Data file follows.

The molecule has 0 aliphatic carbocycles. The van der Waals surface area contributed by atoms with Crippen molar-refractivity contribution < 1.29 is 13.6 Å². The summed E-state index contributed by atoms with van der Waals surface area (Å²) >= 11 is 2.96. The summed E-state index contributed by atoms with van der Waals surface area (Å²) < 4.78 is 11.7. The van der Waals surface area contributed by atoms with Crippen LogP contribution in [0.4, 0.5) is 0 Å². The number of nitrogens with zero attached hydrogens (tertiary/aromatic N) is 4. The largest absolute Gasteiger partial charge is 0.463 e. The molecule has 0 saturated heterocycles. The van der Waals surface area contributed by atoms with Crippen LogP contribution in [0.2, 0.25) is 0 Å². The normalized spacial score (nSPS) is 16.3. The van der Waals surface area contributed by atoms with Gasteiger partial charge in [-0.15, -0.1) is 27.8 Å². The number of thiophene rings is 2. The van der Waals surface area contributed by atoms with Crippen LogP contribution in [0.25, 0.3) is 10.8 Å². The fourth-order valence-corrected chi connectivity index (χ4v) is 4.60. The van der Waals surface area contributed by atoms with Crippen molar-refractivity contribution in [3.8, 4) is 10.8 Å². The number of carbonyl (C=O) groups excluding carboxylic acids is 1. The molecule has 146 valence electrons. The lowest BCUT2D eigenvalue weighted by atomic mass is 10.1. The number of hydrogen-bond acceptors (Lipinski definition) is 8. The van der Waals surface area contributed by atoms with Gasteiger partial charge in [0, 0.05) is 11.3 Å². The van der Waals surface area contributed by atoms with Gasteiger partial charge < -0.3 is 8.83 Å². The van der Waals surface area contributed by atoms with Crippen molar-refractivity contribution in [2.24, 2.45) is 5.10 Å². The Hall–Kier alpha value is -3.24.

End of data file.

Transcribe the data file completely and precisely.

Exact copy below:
The molecule has 0 aliphatic carbocycles. The van der Waals surface area contributed by atoms with Crippen molar-refractivity contribution < 1.29 is 13.6 Å². The summed E-state index contributed by atoms with van der Waals surface area (Å²) >= 11 is 2.96. The summed E-state index contributed by atoms with van der Waals surface area (Å²) < 4.78 is 11.7. The van der Waals surface area contributed by atoms with Crippen LogP contribution in [0.4, 0.5) is 0 Å². The number of nitrogens with zero attached hydrogens (tertiary/aromatic N) is 4. The largest absolute Gasteiger partial charge is 0.463 e. The molecule has 0 saturated heterocycles. The van der Waals surface area contributed by atoms with Crippen LogP contribution in [0.2, 0.25) is 0 Å². The normalized spacial score (nSPS) is 16.3. The van der Waals surface area contributed by atoms with Gasteiger partial charge in [-0.15, -0.1) is 27.8 Å². The number of thiophene rings is 2. The van der Waals surface area contributed by atoms with Crippen LogP contribution in [0.25, 0.3) is 10.8 Å². The fourth-order valence-corrected chi connectivity index (χ4v) is 4.60. The van der Waals surface area contributed by atoms with Crippen molar-refractivity contribution in [3.8, 4) is 10.8 Å². The number of carbonyl (C=O) groups excluding carboxylic acids is 1. The molecule has 146 valence electrons. The lowest BCUT2D eigenvalue weighted by atomic mass is 10.1. The number of hydrogen-bond acceptors (Lipinski definition) is 8. The van der Waals surface area contributed by atoms with Gasteiger partial charge in [0, 0.05) is 11.3 Å². The van der Waals surface area contributed by atoms with Gasteiger partial charge < -0.3 is 8.83 Å². The van der Waals surface area contributed by atoms with Crippen molar-refractivity contribution in [2.24, 2.45) is 5.10 Å². The Hall–Kier alpha value is -3.24.